Congo Warlord Bemba's Acquittal Is a Major Setback in Prosecution of Rape as War Crime

Jean-Pierre Bemba had been in custody for ‘command responsibility’ for failing to stop crimes that included rape, murder and pillaging, he knew were being committed by his troops.

The International Criminal Court (ICC) appeals chamber has overturned the landmark verdict convicting Congolese warlord and former Vice President Col Jean-Pierre Bemba of war crimes. Bemba had been in custody in The Hague for ten years for ‘command responsibility’ for failing to stop crimes he knew were being committed by his troops. The crimes included rape, murder and pillaging.

The reversal of judgement is a huge setback in the international prosecution of rape as a war crime. It has raised the threshold of proof to establish the legal notion of command responsibility of superior authority that plans and authorises the atrocities and assures impunity. Equally, it is a body blow for Rohingya activists looking to the ICC as the collective judicial system for establishing international accountability for ‘genocide like’ crimes which have driven more than 700,000 Rohingya across the international border into Bangladesh.

On June 8, 2018, the ICC appeals chamber acquitted Bemba of all the charges of which the trial court had found him guilty and sentenced him to 18 years in prison. Significantly, the trial court’s methodology for assessing the legal notion of command responsibility and its March 2016 guilty verdict had represented a breakthrough in war crimes conviction. Also, it was the first time that the ICC prosecuted rape as a crime against humanity and as a war crime. The Rome Statute, which created the ICC, has the most progressive and comprehensive legal framework on gender-based crimes in war till date.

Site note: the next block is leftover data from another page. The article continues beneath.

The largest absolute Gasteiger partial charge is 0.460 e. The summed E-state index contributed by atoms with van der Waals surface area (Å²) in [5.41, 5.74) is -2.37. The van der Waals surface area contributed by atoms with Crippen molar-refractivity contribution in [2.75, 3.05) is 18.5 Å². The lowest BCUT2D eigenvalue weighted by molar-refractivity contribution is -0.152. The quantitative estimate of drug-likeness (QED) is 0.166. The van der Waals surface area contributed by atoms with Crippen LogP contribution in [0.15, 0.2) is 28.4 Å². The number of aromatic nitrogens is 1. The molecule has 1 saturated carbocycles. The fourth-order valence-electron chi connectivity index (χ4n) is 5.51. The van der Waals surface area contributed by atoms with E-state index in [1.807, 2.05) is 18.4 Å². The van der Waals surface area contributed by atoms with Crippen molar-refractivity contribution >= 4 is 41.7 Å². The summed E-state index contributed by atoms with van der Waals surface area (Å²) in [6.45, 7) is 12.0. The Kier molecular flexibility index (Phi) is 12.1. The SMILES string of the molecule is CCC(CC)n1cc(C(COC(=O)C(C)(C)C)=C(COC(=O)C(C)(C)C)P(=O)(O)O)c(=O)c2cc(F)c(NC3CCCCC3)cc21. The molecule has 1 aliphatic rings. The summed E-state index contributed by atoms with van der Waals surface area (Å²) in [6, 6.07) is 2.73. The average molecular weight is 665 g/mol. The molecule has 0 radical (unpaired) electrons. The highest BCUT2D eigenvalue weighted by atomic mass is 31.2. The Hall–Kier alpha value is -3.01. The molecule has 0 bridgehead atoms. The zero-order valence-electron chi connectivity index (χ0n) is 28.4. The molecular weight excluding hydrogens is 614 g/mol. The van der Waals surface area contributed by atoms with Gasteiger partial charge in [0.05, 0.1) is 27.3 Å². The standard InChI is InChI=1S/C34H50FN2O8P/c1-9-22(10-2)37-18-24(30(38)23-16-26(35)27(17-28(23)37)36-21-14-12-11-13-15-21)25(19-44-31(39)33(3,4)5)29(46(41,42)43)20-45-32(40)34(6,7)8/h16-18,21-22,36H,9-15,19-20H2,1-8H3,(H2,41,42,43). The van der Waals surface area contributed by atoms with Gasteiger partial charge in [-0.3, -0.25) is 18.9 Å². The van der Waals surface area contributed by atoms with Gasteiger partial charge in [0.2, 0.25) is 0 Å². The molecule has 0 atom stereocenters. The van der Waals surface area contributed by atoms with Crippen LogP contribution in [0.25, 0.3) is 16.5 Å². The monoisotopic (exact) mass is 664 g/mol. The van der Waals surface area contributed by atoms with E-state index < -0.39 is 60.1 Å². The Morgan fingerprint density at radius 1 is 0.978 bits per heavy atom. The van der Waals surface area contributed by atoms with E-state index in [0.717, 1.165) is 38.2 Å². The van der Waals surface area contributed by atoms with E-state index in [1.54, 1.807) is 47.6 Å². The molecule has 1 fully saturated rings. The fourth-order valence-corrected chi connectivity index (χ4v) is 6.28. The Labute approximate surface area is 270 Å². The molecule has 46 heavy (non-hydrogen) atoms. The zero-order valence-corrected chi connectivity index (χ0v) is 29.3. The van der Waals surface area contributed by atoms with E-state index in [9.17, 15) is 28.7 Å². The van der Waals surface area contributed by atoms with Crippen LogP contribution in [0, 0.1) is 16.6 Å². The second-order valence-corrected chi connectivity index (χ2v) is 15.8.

Most importantly, the Bemba trial was a test case on assessing the command responsibility of a senior military official whose forces carried out the atrocities – even if he had not directly ordered them to do so, and that too in a neighbouring country. The trial court’s decision was momentous in its ruling that Bemba, then commander-in-chief of the rebel Congolese group Movement for Liberation of Congo (MLC) failed to take all ‘necessary and reasonable measures’ to prevent, repress or punish the commission of crimes by his subordinates. The court found that throughout the MLC’s campaign of terror in the neighbouring Central African Republic from 2002-2003, Bemba (though in a different country), ‘maintained full control over his troops – a pattern established by MLC intelligence reports, logs of communications, local and international media accounts and non-governmental organisations’.

Two years after the historic judgment, the ICC appeals chamber in a majority opinion supported by three of the five judges said that the trial court had ‘erroneously convicted Bemba for specific criminal acts that were outside the scope of the charges as confirmed’.

The court added, “The trial chamber erred in its evaluation of Bemba’s motivation and the measures that he could have taken in light of the limitations he faced in investigating and prosecuting crimes as a remote commander sending troops to a foreign country”.

Jean-Pierre Bemba Gombo enters the court room of the ICC in 2016. Credit: Reuters/Jerry Lampen

Jean-Pierre Bemba Gombo enters the court room of the ICC in 2016. Credit: Reuters/Jerry Lampen

The acquittal is devastating for the 5,000 victims who participated in the trial and waited 15 years for justice to be delivered. It is a major blow to the ICC prosecutor’s office, given the vast resources that have been devoted to this case, which has lasted for more than ten years.

Saumya Uma, a professor of law who was part of the global campaign to ensure that the ICC gives definitive priority to seeking accountability for sexual and gender-based crimes, said she “is extremely disappointed at the appeals court ruling especially as the situation in the Central African Republic (CAR) represented the most egregious case of sexual and gender-based violence before the ICC”.  She added, “The ICC appellate chamber has not said that the incidents did not happen. In fact, the heinous crimes are very real and the harm caused to victims is also very real”. However, Saumya emphasised, “it could have only upheld the trial court’s conviction of Mr. Bemba if the ‘command responsibility’ element was proved”.

“The appellate court’s judgment has made the threshold of evidence higher (and therefore more difficult) to prove that a commander operating from remote location, had effective control over his subordinates who perpetrated the ICC crime and was therefore culpable of crimes against humanity and war crimes. Command responsibility is a crucial legal principle to the ICC prosecutions as ICC prosecutes only the highest leaders, who often plan, order or mastermind the commission of crimes,” she explained.

What it means for the displaced Rohingyas